While there is some scientific evidence that herbs can be used as effective treatments and preventives in humans and animals, “natural” does not always mean “benign.”

You probably know the types: Eager Ellen, who is sold on “natural” therapies, eschewing as much as possible conventional Western treatments, especially medications. She administers lots of supplements and tinctures, based on information provided by product Web sites, testimonials, and the horse owners on her favorite Internet lists. She doesn’t say anything to her equine veterinarian about what she’s giving her horse, because her veterinarian is a traditionalist and would disapprove.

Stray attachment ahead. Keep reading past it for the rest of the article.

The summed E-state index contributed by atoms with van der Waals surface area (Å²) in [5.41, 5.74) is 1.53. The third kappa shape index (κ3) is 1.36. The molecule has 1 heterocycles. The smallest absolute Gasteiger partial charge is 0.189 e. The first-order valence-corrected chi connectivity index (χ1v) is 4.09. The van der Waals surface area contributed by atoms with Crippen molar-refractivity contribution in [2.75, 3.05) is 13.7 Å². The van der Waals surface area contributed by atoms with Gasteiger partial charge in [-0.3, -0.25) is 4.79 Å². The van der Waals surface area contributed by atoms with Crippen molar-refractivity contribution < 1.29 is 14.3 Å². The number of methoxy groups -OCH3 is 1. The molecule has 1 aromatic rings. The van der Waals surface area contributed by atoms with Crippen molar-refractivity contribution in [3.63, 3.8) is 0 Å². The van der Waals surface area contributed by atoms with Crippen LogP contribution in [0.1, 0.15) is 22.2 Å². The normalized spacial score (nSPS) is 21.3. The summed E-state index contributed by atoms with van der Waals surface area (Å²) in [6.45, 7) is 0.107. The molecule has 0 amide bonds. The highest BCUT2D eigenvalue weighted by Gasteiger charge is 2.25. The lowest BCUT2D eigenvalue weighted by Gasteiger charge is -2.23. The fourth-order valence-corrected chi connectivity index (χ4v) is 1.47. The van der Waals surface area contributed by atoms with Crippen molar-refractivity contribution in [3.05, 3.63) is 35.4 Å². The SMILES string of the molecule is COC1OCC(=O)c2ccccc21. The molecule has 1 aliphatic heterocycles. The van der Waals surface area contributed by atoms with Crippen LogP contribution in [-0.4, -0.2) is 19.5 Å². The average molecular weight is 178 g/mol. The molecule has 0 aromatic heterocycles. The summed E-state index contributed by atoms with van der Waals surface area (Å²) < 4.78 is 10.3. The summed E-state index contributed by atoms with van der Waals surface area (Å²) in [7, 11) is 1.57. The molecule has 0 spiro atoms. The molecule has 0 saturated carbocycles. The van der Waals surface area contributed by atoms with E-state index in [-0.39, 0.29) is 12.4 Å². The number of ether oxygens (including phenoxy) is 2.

Then there’s Suspicious Sally, who automatically rejects anything outside the realm of conventional Western medicine. To her “natural” means “ineffective,” regardless of the modality or whether it’s practiced by–or under the auspices of–a veterinarian.

And so it goes with herbal therapies: Overhyped here, misused there, ignored elsewhere, resulting in a facts-and-fiction soufflé that obscures how herbs can be appropriately and effectively used in equine treatment.

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